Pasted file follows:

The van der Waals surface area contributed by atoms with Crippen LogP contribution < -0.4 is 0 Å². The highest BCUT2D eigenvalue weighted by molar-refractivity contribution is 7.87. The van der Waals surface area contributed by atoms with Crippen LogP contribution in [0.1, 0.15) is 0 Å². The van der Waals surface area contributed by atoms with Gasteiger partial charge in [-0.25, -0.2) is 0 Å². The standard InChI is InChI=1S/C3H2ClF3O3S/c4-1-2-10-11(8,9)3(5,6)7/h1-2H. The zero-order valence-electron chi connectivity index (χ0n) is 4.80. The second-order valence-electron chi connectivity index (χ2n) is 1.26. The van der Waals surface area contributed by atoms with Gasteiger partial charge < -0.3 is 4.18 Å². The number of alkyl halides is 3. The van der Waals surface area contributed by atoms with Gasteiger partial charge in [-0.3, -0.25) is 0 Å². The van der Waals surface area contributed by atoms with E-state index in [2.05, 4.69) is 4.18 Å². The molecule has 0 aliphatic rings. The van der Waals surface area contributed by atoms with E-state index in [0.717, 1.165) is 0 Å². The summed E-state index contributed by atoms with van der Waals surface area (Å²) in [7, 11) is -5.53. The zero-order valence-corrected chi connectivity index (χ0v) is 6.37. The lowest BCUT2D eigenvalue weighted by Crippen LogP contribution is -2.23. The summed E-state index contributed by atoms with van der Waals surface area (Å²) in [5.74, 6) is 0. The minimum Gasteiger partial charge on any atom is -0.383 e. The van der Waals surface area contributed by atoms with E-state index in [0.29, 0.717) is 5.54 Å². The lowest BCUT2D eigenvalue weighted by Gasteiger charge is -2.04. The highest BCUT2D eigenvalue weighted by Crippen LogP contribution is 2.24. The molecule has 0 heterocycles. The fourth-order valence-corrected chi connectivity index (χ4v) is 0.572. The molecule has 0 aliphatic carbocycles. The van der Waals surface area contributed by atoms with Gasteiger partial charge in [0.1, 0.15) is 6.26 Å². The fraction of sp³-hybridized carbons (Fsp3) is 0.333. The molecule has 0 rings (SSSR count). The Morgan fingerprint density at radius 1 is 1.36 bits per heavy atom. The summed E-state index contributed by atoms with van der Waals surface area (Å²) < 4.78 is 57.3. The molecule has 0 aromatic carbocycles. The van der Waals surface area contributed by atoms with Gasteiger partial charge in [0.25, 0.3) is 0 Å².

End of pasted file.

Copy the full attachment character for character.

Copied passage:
The van der Waals surface area contributed by atoms with Crippen LogP contribution < -0.4 is 0 Å². The highest BCUT2D eigenvalue weighted by molar-refractivity contribution is 7.87. The van der Waals surface area contributed by atoms with Crippen LogP contribution in [0.1, 0.15) is 0 Å². The van der Waals surface area contributed by atoms with Gasteiger partial charge in [-0.25, -0.2) is 0 Å². The standard InChI is InChI=1S/C3H2ClF3O3S/c4-1-2-10-11(8,9)3(5,6)7/h1-2H. The zero-order valence-electron chi connectivity index (χ0n) is 4.80. The second-order valence-electron chi connectivity index (χ2n) is 1.26. The van der Waals surface area contributed by atoms with Gasteiger partial charge < -0.3 is 4.18 Å². The number of alkyl halides is 3. The van der Waals surface area contributed by atoms with Gasteiger partial charge in [-0.3, -0.25) is 0 Å². The van der Waals surface area contributed by atoms with E-state index in [2.05, 4.69) is 4.18 Å². The molecule has 0 aliphatic rings. The van der Waals surface area contributed by atoms with E-state index in [0.717, 1.165) is 0 Å². The summed E-state index contributed by atoms with van der Waals surface area (Å²) in [7, 11) is -5.53. The zero-order valence-corrected chi connectivity index (χ0v) is 6.37. The lowest BCUT2D eigenvalue weighted by Crippen LogP contribution is -2.23. The summed E-state index contributed by atoms with van der Waals surface area (Å²) in [5.74, 6) is 0. The minimum Gasteiger partial charge on any atom is -0.383 e. The van der Waals surface area contributed by atoms with E-state index in [0.29, 0.717) is 5.54 Å². The lowest BCUT2D eigenvalue weighted by Gasteiger charge is -2.04. The highest BCUT2D eigenvalue weighted by Crippen LogP contribution is 2.24. The molecule has 0 heterocycles. The fourth-order valence-corrected chi connectivity index (χ4v) is 0.572. The molecule has 0 aliphatic carbocycles. The van der Waals surface area contributed by atoms with Gasteiger partial charge in [0.1, 0.15) is 6.26 Å². The fraction of sp³-hybridized carbons (Fsp3) is 0.333. The molecule has 0 rings (SSSR count). The Morgan fingerprint density at radius 1 is 1.36 bits per heavy atom. The summed E-state index contributed by atoms with van der Waals surface area (Å²) < 4.78 is 57.3. The molecule has 0 aromatic carbocycles. The van der Waals surface area contributed by atoms with Gasteiger partial charge in [0.25, 0.3) is 0 Å².